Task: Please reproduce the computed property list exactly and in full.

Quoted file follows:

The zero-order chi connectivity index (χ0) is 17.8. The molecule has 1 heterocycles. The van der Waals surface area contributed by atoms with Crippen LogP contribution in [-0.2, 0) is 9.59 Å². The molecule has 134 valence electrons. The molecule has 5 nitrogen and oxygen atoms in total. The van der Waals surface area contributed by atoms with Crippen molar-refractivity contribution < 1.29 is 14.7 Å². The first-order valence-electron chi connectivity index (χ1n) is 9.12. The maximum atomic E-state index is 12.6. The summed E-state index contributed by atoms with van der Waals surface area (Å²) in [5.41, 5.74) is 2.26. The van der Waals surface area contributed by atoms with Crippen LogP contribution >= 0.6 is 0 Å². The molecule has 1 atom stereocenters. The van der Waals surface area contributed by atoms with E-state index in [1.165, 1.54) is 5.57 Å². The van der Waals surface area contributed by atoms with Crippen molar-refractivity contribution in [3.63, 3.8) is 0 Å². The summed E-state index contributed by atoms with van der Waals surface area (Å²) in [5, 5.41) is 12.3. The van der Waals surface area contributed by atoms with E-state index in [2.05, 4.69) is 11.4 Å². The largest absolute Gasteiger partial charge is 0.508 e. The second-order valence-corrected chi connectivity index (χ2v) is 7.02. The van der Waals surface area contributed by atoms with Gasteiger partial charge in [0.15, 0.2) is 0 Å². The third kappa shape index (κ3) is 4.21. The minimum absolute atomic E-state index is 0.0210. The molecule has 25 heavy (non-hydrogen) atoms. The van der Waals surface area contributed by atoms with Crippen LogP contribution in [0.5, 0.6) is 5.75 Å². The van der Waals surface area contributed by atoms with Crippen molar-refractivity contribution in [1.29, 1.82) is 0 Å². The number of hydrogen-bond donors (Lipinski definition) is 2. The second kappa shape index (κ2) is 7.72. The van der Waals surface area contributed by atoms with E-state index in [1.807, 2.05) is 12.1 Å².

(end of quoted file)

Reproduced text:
The zero-order chi connectivity index (χ0) is 17.8. The molecule has 1 heterocycles. The van der Waals surface area contributed by atoms with Crippen LogP contribution in [-0.2, 0) is 9.59 Å². The molecule has 134 valence electrons. The molecule has 5 nitrogen and oxygen atoms in total. The van der Waals surface area contributed by atoms with Crippen molar-refractivity contribution < 1.29 is 14.7 Å². The first-order valence-electron chi connectivity index (χ1n) is 9.12. The maximum atomic E-state index is 12.6. The summed E-state index contributed by atoms with van der Waals surface area (Å²) in [5.41, 5.74) is 2.26. The van der Waals surface area contributed by atoms with Crippen LogP contribution >= 0.6 is 0 Å². The molecule has 1 atom stereocenters. The van der Waals surface area contributed by atoms with E-state index in [1.165, 1.54) is 5.57 Å². The van der Waals surface area contributed by atoms with Crippen molar-refractivity contribution in [3.63, 3.8) is 0 Å². The summed E-state index contributed by atoms with van der Waals surface area (Å²) in [5, 5.41) is 12.3. The van der Waals surface area contributed by atoms with E-state index in [2.05, 4.69) is 11.4 Å². The largest absolute Gasteiger partial charge is 0.508 e. The second-order valence-corrected chi connectivity index (χ2v) is 7.02. The van der Waals surface area contributed by atoms with Gasteiger partial charge in [0.15, 0.2) is 0 Å². The third kappa shape index (κ3) is 4.21. The minimum absolute atomic E-state index is 0.0210. The molecule has 25 heavy (non-hydrogen) atoms. The van der Waals surface area contributed by atoms with Crippen LogP contribution in [0.5, 0.6) is 5.75 Å². The van der Waals surface area contributed by atoms with Crippen molar-refractivity contribution in [1.29, 1.82) is 0 Å². The number of hydrogen-bond donors (Lipinski definition) is 2. The second kappa shape index (κ2) is 7.72. The van der Waals surface area contributed by atoms with E-state index in [1.807, 2.05) is 12.1 Å².